To know what a kimono consists of…
… is, in my opinion, quite useful, especially for people who might tend to get deeper into kimono related things. When seeing a fully-sewn kimono you might misunderstand the construction of this traditional japanese garment. Lots of people have tried to sew a kimono by themselves without any deeper understanding of the kimono-parts‘ shape. When you ever have detached a kimono, you’ll know that it is made of nothing but rectangles.
To sew 1 kimono, you’ll usually have to cut a bolt of japanese fabric into 8 parts: 2 sleeves, 2 main panels, 2 overlaps, 1 collar and 1 overcollar = 8 pieces, all of them rectangles.
The kimono-parts, translated into English
As you can see, the diagram is about the kimono-parts and their terms in English and Japanese. I already did a german version of this earlier. But as some of you kimono-fans will surely prefer english contents, I made a translated version of this diagram, hoping it could be of some use for you.
I wrote the japanese terms in rômaji und kanji in order to offer the commonly used terms. Just for the case you want to do a google search for deeper knowledge about the kimono-parts.
The 8 kimono-parts, bilingual diagram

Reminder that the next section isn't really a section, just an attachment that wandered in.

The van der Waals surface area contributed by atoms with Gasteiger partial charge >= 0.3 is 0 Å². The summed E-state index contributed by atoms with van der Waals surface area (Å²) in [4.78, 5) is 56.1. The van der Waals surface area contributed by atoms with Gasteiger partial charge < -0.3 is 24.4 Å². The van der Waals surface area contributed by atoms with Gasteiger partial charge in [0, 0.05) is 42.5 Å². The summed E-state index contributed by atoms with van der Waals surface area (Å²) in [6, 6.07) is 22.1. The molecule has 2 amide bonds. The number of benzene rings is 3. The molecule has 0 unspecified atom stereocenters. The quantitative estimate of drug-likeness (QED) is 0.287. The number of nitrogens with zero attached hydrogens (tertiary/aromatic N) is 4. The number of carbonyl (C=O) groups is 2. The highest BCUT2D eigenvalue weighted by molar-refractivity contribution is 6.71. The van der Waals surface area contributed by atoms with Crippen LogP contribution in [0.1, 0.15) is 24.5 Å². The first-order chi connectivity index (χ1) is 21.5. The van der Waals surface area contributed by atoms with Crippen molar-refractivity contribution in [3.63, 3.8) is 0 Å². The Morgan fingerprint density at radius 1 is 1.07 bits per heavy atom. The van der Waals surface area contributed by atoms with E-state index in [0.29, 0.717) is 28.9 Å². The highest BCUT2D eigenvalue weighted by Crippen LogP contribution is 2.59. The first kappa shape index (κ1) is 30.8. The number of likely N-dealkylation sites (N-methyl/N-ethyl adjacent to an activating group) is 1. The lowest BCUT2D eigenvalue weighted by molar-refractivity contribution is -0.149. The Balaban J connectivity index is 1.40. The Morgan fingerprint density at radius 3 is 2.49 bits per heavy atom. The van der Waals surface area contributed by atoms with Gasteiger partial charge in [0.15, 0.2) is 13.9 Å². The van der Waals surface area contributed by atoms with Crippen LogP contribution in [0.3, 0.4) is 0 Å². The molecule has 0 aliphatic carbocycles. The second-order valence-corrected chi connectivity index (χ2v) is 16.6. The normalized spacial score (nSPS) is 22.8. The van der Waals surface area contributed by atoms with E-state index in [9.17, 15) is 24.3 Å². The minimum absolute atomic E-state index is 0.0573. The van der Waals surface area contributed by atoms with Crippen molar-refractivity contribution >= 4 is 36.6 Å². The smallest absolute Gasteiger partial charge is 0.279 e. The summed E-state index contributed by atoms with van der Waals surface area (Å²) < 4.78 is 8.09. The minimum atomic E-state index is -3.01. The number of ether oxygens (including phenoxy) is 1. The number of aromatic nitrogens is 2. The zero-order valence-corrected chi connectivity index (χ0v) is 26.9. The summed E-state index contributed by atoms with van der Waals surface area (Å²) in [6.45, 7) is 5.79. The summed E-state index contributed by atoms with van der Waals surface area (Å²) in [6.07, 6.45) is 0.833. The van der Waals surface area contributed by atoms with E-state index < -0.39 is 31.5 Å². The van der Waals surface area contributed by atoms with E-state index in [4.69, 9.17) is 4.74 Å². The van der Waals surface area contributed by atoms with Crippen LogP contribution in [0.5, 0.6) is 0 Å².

A click on the image will open a new window with the full-size image. The colour scheme will lead you from the kimono-parts to their terminology in English and Japanese, while the japanese terms are provided in rômaji and kanji.
The kimono-parts in Japanese writings
If you are a kimono-researcher or just want to learn more about those mysterious rectangles,which a kimono is constructed of, you’ll need the japanese writings as plain text.
So here they are:
Kanji (alternative Kanji writing) / Hiragana (Rômaji)
- 袖 / そで (sode)
- 右袖 / みぎそで (migi-sode)
- 左袖 / ひだりそで (hidari-sode)
- 身頃 / みごろ (migoro)
- 前身頃 / まえみごろ (mae-migoro)
- 後ろ身頃 / うしろみごろ (ushiro-migoro)
- 衽 / おくみ (okumi)
- 襟 (or 衿) / えり (eri: 2 possible kanji-writings)
- 共襟 (or 友衿) / ともえり (tomo-eri: 2 possible kanji-writings)
If you do have any questions on the kimono-parts or other kimono-related topics, don’t hesitate to leave a comment.